This interview, on BBC Radio 4’s Today programme, caught my ear: http://news.bbc.co.uk/today/hi/today/newsid_7622000/7622456.stm
The University of Southampton is launching the AWARE project – the world’s largest study of Near-Death Experiences – to try and determine the veracity, and perhaps the cause of reported near-death experiences: the warm, welcoming light; the flash-back life-story, the out of body experience.
In particular, what caught my attention was Dr Sam Parnia’s description of one current theory that:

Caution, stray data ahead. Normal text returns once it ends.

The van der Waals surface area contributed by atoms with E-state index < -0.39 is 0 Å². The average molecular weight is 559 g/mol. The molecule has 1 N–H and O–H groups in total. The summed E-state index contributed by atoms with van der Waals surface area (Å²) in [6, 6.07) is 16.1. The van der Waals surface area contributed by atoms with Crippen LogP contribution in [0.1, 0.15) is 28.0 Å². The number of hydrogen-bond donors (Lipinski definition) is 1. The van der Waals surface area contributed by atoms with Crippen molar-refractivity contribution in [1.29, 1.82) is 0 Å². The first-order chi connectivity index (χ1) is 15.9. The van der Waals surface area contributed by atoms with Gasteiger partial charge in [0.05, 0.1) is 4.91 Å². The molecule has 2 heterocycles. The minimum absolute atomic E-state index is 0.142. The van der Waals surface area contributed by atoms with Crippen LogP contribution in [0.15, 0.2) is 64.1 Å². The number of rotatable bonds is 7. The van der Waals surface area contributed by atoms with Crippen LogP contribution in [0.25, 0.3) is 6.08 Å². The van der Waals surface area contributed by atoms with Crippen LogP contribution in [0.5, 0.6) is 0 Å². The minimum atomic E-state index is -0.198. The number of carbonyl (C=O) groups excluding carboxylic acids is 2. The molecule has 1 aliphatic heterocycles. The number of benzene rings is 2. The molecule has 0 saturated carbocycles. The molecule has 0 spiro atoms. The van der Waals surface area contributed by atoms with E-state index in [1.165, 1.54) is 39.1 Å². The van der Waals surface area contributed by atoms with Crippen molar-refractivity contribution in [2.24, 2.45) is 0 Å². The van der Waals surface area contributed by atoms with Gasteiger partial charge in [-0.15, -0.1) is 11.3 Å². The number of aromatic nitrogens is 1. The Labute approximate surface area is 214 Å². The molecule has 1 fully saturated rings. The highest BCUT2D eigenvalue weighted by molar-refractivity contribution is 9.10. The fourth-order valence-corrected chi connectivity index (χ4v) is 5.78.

"as the brain is recovering (so the brain has been in a flat-line state during cardiac arrest, during clinical death we’ve now managed to restart it and as the brain is recovering) people maybe start to get some sensory input"
It reminded me very much of Douglas Adams’ thoughts, recounted in The Salmon of Doubt, of watching his baby waking up. Like a computer re-booting, you can see the various systems come on line as the child comes to full consciousness. I always loved that analogy and the above strikes me as a similar insight.
Of course, whether the brain is really exactly like a PC (and clearly not a Mac) or whether it’s just a powerfully appropriate metaphor in the same way that Thor or Zeus seemed pretty sound explanations of lightning, I don’t know but I look forward to any insights from the project.